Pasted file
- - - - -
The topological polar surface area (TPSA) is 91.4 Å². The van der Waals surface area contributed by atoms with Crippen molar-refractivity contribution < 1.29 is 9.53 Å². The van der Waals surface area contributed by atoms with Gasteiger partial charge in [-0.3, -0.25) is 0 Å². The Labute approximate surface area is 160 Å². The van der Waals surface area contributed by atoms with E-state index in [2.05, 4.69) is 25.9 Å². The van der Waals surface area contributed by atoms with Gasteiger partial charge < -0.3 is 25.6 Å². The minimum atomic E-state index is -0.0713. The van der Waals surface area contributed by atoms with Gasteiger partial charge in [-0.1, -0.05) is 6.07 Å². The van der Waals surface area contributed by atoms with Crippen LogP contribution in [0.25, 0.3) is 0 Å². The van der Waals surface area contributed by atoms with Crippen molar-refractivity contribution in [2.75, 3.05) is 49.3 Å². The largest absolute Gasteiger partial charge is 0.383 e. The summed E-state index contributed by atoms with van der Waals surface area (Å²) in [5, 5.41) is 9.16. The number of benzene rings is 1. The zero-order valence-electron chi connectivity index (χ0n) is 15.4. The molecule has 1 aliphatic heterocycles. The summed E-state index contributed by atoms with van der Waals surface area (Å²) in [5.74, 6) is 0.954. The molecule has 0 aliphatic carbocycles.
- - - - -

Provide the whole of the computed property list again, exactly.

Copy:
The topological polar surface area (TPSA) is 91.4 Å². The van der Waals surface area contributed by atoms with Crippen molar-refractivity contribution < 1.29 is 9.53 Å². The van der Waals surface area contributed by atoms with Gasteiger partial charge in [-0.3, -0.25) is 0 Å². The Labute approximate surface area is 160 Å². The van der Waals surface area contributed by atoms with E-state index in [2.05, 4.69) is 25.9 Å². The van der Waals surface area contributed by atoms with Gasteiger partial charge < -0.3 is 25.6 Å². The minimum atomic E-state index is -0.0713. The van der Waals surface area contributed by atoms with Gasteiger partial charge in [-0.1, -0.05) is 6.07 Å². The van der Waals surface area contributed by atoms with Crippen LogP contribution in [0.25, 0.3) is 0 Å². The van der Waals surface area contributed by atoms with Crippen molar-refractivity contribution in [2.75, 3.05) is 49.3 Å². The largest absolute Gasteiger partial charge is 0.383 e. The summed E-state index contributed by atoms with van der Waals surface area (Å²) in [5, 5.41) is 9.16. The number of benzene rings is 1. The zero-order valence-electron chi connectivity index (χ0n) is 15.4. The molecule has 1 aliphatic heterocycles. The summed E-state index contributed by atoms with van der Waals surface area (Å²) in [5.74, 6) is 0.954. The molecule has 0 aliphatic carbocycles.